Review: Come Home (BBC1)

Reviews and Events

After 19 years of marriage Greg’s wife Marie (Paula Malcomson) walks out on him and their three children with no explanation other than needing some space. From the outset it looks as though she wants no contact with her family, not even their five-year-old daughter. Eleven months on Greg – who is played by Christopher Eccleston – is struggling to cope as a single father.

Despite his clear desperation to get his wife back, Greg attempts to move on and in the first episode we see him awkwardly try his luck at internet dating. He meets with a woman in a bar and the date goes from bad to worse as the conversation changes from the variety of recycling bin colours to why his wife left him. As Greg goes to get his already disengaged date another glass of white wine, several condoms fall from his pocket and the woman he met online assures him that he won’t be needing them as she leaves.

It’s not hard to feel sorry for Greg who appears to remain baffled throughout the three-part series as he tells people that his wife “walked out on her home and kids for no reason.” When Marie is shown in nightclubs with random men, Greg is shown trying to run a home, hold down a job and look after his three children who are clearly longing for their mother.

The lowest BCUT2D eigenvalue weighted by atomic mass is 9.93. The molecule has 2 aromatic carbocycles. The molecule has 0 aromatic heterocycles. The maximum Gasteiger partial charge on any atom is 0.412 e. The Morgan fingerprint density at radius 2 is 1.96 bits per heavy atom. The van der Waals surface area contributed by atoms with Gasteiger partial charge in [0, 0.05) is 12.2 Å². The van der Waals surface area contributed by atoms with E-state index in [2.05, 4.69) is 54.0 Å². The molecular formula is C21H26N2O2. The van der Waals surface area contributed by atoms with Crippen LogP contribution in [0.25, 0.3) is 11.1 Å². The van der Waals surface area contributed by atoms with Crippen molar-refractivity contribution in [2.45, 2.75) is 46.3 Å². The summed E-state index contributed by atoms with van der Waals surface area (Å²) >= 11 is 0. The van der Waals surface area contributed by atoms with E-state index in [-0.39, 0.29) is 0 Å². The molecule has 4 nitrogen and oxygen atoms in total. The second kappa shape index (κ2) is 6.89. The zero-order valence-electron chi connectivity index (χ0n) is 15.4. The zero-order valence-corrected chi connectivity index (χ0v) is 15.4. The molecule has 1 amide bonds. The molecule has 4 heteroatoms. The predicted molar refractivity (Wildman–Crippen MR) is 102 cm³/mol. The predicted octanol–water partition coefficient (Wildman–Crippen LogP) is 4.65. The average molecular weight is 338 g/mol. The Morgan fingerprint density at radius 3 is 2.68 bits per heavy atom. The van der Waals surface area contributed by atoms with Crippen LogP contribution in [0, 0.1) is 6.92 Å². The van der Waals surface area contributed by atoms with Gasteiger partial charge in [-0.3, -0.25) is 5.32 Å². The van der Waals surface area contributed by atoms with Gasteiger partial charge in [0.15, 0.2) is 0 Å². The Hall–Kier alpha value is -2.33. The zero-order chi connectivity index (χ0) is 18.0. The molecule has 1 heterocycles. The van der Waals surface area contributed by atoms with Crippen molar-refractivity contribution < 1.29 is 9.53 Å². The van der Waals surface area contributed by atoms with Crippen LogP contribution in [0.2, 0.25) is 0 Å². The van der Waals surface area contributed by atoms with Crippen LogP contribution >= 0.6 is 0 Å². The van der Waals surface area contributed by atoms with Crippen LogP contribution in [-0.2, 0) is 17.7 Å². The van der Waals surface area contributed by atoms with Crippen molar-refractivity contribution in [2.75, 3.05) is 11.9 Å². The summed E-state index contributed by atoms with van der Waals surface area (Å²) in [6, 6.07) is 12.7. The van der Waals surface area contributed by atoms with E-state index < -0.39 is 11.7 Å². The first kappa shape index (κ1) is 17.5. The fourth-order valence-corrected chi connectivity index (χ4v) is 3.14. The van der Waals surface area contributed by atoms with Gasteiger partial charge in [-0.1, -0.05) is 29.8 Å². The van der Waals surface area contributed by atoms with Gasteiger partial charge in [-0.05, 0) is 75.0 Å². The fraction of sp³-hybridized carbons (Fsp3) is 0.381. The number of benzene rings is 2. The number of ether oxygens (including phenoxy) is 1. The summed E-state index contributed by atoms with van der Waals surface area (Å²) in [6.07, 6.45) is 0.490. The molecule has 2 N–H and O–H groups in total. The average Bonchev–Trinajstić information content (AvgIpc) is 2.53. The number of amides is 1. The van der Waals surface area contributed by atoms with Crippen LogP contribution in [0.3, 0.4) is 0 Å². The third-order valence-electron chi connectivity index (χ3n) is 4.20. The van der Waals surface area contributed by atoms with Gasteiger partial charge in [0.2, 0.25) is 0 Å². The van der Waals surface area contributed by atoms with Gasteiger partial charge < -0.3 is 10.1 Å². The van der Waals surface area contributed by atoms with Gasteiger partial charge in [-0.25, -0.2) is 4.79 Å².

When Greg finds comfort in the arms of Brenna, the woman who delivers sandwiches every lunchtime to the garage he and his son work in, things appear to be looking up for the hapless mechanic. But of course, no television drama is ever that straightforward.

Brenna (Kerri Quinn) has a violent and obsessive husband who is unwilling to let her go. This doesn’t stop Greg from inviting her and her young son to live with him however and soon Brenna the lovely sandwich lady becomes manipulative and controlling.

At this point the audience will be wondering if Greg’s luck will ever change as we sympathize with him more and more. Like any good drama though, here the plot of Come Home darkens and a series of flashbacks show Greg from Marie’s perspective.

We discover that Greg was controlling, faked a vasectomy and tricked his wife into having another baby. We also realise that Marie, deeply unhappy in her marriage, had an affair and that her middle child is not Greg’s.

There are plenty of dramatic twists in this series and anyone who likes a good melodrama will love it. In the last series a custody battle unfolds, and the series ends with the children staying with their mum on weekdays, their dad at weekends and neither Marie nor Greg any happier with their lives.

Writer Danny Brocklehurst deals excellently with a variety of sensitive issues such as postnatal depression, alcoholism, the repercussions of infidelity and the anxieties faced by a child who lives in a broken home. As far as dramas go, this series ticks all the boxes.

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